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  5. What are some suggestions to working with schools/districts that don't seem to have an agenda to be inclusive?

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    1. BRYCS School Toolkit is a good starting point! http://www.brycs.org/publications/schools-toolkit.cfm

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  6. What advice would you give to other refugee youth that are just arriving?

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    1. I would tell them to be open, and willing to try on new things. I personally didn't have a choice but to try on new things. I think I'm the best I could be at my age, living alone is the most difficult thing I've ever done, but also the best learning experience.

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  7. What's 1 thing a teacher did that was particularly helpful to you in your new school or that you wish they did to help you adjust?

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    1. My french teacher introduced me to all the French kids in her class, she told them to use me, and I'll use them, so we did. If they saw me anywhere, they're try speaking to me in their broken french, and I'll try my broken English. We'll go out for lunch, they're help me order and this little things like that.

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  8. What advice do you have for refugee parents that are just arriving? What can they do to help their children adjust to life in the U.S.?

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    1. For more insight into the experiences refugee parents face: http://www.brycs.org/aboutRefugees/parenting_interviews.cfm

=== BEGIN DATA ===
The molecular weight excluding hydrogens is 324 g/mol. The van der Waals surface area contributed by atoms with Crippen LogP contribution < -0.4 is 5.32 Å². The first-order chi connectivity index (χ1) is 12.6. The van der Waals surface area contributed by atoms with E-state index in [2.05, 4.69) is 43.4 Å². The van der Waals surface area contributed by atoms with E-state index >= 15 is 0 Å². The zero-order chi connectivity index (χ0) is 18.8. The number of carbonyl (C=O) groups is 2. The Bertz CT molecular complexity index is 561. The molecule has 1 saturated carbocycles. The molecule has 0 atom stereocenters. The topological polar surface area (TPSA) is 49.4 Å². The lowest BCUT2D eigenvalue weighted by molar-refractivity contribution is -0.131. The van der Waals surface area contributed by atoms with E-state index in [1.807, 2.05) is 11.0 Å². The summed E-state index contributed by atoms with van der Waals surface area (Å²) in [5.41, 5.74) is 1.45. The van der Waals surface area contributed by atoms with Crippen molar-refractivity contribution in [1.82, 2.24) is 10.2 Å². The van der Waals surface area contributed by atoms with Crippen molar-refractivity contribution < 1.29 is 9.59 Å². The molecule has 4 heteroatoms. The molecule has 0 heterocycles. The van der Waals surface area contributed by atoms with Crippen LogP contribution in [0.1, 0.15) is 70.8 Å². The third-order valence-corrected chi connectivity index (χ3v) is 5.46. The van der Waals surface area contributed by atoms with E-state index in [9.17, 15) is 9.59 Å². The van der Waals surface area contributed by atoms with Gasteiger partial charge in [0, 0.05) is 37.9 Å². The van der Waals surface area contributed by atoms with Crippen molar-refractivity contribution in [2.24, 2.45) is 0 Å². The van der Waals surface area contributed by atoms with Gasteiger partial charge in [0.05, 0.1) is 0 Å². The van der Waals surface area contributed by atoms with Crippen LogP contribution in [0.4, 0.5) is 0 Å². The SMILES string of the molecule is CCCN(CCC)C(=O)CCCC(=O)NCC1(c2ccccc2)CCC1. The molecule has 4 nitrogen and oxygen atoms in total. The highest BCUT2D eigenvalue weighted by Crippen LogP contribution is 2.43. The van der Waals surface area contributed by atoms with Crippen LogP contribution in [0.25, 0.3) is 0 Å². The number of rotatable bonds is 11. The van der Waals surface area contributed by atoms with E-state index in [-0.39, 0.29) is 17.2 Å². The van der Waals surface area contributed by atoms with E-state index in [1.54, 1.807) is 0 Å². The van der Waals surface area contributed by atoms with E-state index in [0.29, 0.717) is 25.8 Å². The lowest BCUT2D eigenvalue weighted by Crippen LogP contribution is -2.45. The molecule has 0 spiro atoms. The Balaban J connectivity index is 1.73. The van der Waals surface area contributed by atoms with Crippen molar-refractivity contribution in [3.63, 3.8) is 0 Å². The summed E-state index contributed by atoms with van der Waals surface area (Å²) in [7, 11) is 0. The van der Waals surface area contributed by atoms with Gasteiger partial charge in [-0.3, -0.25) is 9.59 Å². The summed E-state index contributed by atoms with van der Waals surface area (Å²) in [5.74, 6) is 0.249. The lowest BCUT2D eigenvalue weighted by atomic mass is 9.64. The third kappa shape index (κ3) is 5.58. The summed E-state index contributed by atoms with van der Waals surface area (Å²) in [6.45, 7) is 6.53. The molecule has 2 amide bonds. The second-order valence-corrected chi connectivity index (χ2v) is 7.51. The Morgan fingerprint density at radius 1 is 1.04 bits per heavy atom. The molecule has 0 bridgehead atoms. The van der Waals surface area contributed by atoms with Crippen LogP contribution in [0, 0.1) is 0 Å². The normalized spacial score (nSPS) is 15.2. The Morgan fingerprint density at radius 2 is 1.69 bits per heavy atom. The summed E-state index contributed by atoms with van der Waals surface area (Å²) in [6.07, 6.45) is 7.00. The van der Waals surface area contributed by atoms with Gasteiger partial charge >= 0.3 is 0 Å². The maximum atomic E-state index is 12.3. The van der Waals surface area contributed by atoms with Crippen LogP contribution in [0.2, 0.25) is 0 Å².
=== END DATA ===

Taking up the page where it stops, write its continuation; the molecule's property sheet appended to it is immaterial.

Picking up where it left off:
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  9. What is one thing you wish you knew before arriving to the U.S.?

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    1. Well, for starters, I wish I knew what my parents were like.I think if I saw a picture or Skyped, or something, it might have helped me loosen up a little bit. For all I knew my parents could have been anyone and anything. I remember driving home from the airport and hearing my parents talking and laughing, I didn't know what they were saying so I thought they were going to eat me for some reason. But also I wish I knew what life was really like here in America. Like things that people do everyday, like going to work, and doing a lot of homework. The school that I went to we didn't have homeworks we just had exams. A little history of racism, and bullying.

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    2. Well, for starters, I wish I knew what my parents were like.I think if I saw a picture or Skyped, or something, it might have helped me loosen up a little bit. For all I knew my parents could have been anyone and anything. I remember driving home from the airport and hearing my parents talking and laughing, I didn't know what they were saying so I thought they were going to eat me for some reason. But also I wish I knew what life was really like here in America. Like things that people do everyday, like going to work, and doing a lot of homework. The school that I went to we didn't have homeworks we just had exams. A little history of racism, and bullying.

      Delete